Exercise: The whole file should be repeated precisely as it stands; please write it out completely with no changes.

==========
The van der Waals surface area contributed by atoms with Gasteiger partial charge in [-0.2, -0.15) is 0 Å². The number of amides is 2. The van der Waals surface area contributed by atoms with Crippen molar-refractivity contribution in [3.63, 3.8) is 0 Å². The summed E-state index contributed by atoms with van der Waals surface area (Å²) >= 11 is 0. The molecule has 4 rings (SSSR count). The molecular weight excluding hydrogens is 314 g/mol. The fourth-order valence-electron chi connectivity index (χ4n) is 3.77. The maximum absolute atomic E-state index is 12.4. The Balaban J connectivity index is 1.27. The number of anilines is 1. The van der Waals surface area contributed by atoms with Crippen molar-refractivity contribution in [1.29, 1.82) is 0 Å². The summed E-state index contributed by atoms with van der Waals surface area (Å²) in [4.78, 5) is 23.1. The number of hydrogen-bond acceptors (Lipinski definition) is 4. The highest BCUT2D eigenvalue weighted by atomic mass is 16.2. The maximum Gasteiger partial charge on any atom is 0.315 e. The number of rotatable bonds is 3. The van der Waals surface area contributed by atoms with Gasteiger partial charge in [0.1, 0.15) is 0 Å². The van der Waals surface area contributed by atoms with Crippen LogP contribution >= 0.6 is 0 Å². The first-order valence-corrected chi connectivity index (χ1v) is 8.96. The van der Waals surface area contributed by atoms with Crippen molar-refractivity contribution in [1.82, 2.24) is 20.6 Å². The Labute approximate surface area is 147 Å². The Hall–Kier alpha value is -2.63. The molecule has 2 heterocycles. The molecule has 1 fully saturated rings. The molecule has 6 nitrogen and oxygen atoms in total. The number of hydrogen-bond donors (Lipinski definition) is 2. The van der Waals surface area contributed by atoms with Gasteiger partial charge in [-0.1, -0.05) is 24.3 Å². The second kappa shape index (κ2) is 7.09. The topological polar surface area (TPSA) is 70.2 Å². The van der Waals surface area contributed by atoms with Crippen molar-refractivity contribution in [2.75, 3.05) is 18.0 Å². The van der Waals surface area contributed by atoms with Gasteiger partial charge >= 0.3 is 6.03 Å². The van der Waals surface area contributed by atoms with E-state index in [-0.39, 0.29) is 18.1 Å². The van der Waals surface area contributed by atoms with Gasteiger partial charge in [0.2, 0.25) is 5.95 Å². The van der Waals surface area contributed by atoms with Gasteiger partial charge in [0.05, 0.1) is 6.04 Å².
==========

The van der Waals surface area contributed by atoms with Gasteiger partial charge in [-0.2, -0.15) is 0 Å². The number of amides is 2. The van der Waals surface area contributed by atoms with Crippen molar-refractivity contribution in [3.63, 3.8) is 0 Å². The summed E-state index contributed by atoms with van der Waals surface area (Å²) >= 11 is 0. The molecule has 4 rings (SSSR count). The molecular weight excluding hydrogens is 314 g/mol. The fourth-order valence-electron chi connectivity index (χ4n) is 3.77. The maximum absolute atomic E-state index is 12.4. The Balaban J connectivity index is 1.27. The number of anilines is 1. The van der Waals surface area contributed by atoms with Crippen molar-refractivity contribution in [1.29, 1.82) is 0 Å². The summed E-state index contributed by atoms with van der Waals surface area (Å²) in [4.78, 5) is 23.1. The number of hydrogen-bond acceptors (Lipinski definition) is 4. The highest BCUT2D eigenvalue weighted by atomic mass is 16.2. The maximum Gasteiger partial charge on any atom is 0.315 e. The number of rotatable bonds is 3. The van der Waals surface area contributed by atoms with Gasteiger partial charge in [0.1, 0.15) is 0 Å². The van der Waals surface area contributed by atoms with Crippen LogP contribution >= 0.6 is 0 Å². The first-order valence-corrected chi connectivity index (χ1v) is 8.96. The van der Waals surface area contributed by atoms with Crippen molar-refractivity contribution in [1.82, 2.24) is 20.6 Å². The Labute approximate surface area is 147 Å². The Hall–Kier alpha value is -2.63. The molecule has 2 heterocycles. The molecule has 1 fully saturated rings. The molecule has 6 nitrogen and oxygen atoms in total. The number of hydrogen-bond donors (Lipinski definition) is 2. The van der Waals surface area contributed by atoms with Gasteiger partial charge in [-0.1, -0.05) is 24.3 Å². The second kappa shape index (κ2) is 7.09. The topological polar surface area (TPSA) is 70.2 Å². The van der Waals surface area contributed by atoms with Crippen molar-refractivity contribution in [2.75, 3.05) is 18.0 Å². The van der Waals surface area contributed by atoms with Gasteiger partial charge >= 0.3 is 6.03 Å². The van der Waals surface area contributed by atoms with E-state index in [-0.39, 0.29) is 18.1 Å². The van der Waals surface area contributed by atoms with Gasteiger partial charge in [0.2, 0.25) is 5.95 Å². The van der Waals surface area contributed by atoms with Gasteiger partial charge in [0.05, 0.1) is 6.04 Å².